Many IT professionals understand how difficult it is to educate people about data security. Smart people don’t always twig how scammers operate — and it is not sufficient to argue that every scam includes bad grammar etc. Scams are achieved in many different ways. There’s always a limit to how much “formal education” works.

    If you are designing IT systems, you might even give up on the idea of educating people about data security. You might put your efforts into building things which work — e.g. eliminating ad hoc workarounds which create vulnerabilities.

    Meanwhile companies like Facebook intentionally build systems so that users expose data. Social media companies rely on human instinct, about how people open up about themselves.

    Dominic: “Hmmm, I downloaded my FaceBook data and there was certainly lots of it, but nothing that I have a problem with being public, let alone making my hair stand on end.”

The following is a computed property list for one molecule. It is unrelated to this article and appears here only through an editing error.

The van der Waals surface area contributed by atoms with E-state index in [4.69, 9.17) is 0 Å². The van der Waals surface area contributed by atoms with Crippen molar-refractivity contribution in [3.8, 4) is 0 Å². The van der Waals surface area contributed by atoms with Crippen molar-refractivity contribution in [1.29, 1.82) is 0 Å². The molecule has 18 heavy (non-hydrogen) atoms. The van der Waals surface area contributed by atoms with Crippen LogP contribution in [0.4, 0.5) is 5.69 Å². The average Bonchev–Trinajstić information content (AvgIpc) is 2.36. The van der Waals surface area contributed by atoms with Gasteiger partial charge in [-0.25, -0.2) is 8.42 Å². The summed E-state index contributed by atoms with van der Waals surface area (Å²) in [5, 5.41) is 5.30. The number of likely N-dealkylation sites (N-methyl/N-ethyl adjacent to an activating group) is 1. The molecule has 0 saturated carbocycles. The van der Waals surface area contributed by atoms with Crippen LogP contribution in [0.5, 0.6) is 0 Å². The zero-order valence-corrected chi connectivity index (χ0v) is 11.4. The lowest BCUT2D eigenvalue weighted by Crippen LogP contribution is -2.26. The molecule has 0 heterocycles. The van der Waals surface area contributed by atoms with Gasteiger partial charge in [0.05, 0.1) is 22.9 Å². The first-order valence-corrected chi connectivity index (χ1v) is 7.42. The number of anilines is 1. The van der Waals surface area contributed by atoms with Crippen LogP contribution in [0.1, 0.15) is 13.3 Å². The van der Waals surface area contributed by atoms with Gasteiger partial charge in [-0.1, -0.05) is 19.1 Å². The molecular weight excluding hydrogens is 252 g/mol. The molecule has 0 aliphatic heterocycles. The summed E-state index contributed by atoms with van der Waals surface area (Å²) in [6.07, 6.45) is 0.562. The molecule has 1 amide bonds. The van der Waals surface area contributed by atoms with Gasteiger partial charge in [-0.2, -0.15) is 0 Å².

Jeremy Clarkson deliberately revealed some personal data — reasonably in my opinion, at the time — with the expectation that nobody could use it to hack his bank account. He was wrong. He did not expect the data itself to be sufficient, but mixed in with data from other sources, it was enough to fool a bank. We could argue about how the bank went wrong — were they sufficiently educated? — but there’ll be factors which we miss.

    We can never perceive how personal data exposed to Facebook or Google might be shared with advertising partners — unless limits of our minds are infinite. We don’t have a clue how advertising partners — check your browsing history to see how much is exposed to companies that you have never heard of — use data.